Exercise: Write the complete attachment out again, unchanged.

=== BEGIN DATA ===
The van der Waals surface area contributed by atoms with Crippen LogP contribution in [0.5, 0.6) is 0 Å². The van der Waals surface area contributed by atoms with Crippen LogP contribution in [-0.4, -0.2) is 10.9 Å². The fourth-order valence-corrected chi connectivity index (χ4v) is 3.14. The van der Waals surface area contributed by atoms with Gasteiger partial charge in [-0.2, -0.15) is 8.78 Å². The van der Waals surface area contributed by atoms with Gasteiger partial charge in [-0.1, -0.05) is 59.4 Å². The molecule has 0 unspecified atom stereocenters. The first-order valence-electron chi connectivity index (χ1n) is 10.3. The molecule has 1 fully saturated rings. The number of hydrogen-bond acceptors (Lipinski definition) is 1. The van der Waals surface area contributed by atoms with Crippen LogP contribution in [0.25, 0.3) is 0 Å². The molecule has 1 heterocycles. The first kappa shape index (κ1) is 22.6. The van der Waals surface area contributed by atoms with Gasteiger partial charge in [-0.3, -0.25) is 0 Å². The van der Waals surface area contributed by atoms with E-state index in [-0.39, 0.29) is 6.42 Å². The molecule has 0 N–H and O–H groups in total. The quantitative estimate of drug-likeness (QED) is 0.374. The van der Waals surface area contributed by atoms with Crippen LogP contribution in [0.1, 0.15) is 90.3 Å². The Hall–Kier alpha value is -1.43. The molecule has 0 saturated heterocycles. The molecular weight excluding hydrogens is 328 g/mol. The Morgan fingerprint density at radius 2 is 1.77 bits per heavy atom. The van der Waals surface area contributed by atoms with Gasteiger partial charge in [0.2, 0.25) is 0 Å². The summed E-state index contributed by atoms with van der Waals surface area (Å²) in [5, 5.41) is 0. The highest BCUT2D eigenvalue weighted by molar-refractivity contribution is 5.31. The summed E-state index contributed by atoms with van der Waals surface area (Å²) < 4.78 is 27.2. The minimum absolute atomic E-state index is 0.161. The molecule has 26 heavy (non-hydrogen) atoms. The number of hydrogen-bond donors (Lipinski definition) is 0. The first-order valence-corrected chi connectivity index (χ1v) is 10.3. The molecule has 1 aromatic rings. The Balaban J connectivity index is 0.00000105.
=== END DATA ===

The van der Waals surface area contributed by atoms with Crippen LogP contribution in [0.5, 0.6) is 0 Å². The van der Waals surface area contributed by atoms with Crippen LogP contribution in [-0.4, -0.2) is 10.9 Å². The fourth-order valence-corrected chi connectivity index (χ4v) is 3.14. The van der Waals surface area contributed by atoms with Gasteiger partial charge in [-0.2, -0.15) is 8.78 Å². The van der Waals surface area contributed by atoms with Gasteiger partial charge in [-0.1, -0.05) is 59.4 Å². The molecule has 0 unspecified atom stereocenters. The first-order valence-electron chi connectivity index (χ1n) is 10.3. The molecule has 1 fully saturated rings. The number of hydrogen-bond acceptors (Lipinski definition) is 1. The van der Waals surface area contributed by atoms with Crippen LogP contribution in [0.25, 0.3) is 0 Å². The molecule has 1 heterocycles. The first kappa shape index (κ1) is 22.6. The van der Waals surface area contributed by atoms with Gasteiger partial charge in [-0.3, -0.25) is 0 Å². The van der Waals surface area contributed by atoms with E-state index in [-0.39, 0.29) is 6.42 Å². The molecule has 0 N–H and O–H groups in total. The quantitative estimate of drug-likeness (QED) is 0.374. The van der Waals surface area contributed by atoms with Crippen LogP contribution in [0.1, 0.15) is 90.3 Å². The Hall–Kier alpha value is -1.43. The molecule has 0 saturated heterocycles. The molecular weight excluding hydrogens is 328 g/mol. The Morgan fingerprint density at radius 2 is 1.77 bits per heavy atom. The van der Waals surface area contributed by atoms with Gasteiger partial charge in [0.2, 0.25) is 0 Å². The summed E-state index contributed by atoms with van der Waals surface area (Å²) in [5, 5.41) is 0. The highest BCUT2D eigenvalue weighted by molar-refractivity contribution is 5.31. The summed E-state index contributed by atoms with van der Waals surface area (Å²) < 4.78 is 27.2. The minimum absolute atomic E-state index is 0.161. The molecule has 26 heavy (non-hydrogen) atoms. The number of hydrogen-bond donors (Lipinski definition) is 0. The first-order valence-corrected chi connectivity index (χ1v) is 10.3. The molecule has 1 aromatic rings. The Balaban J connectivity index is 0.00000105.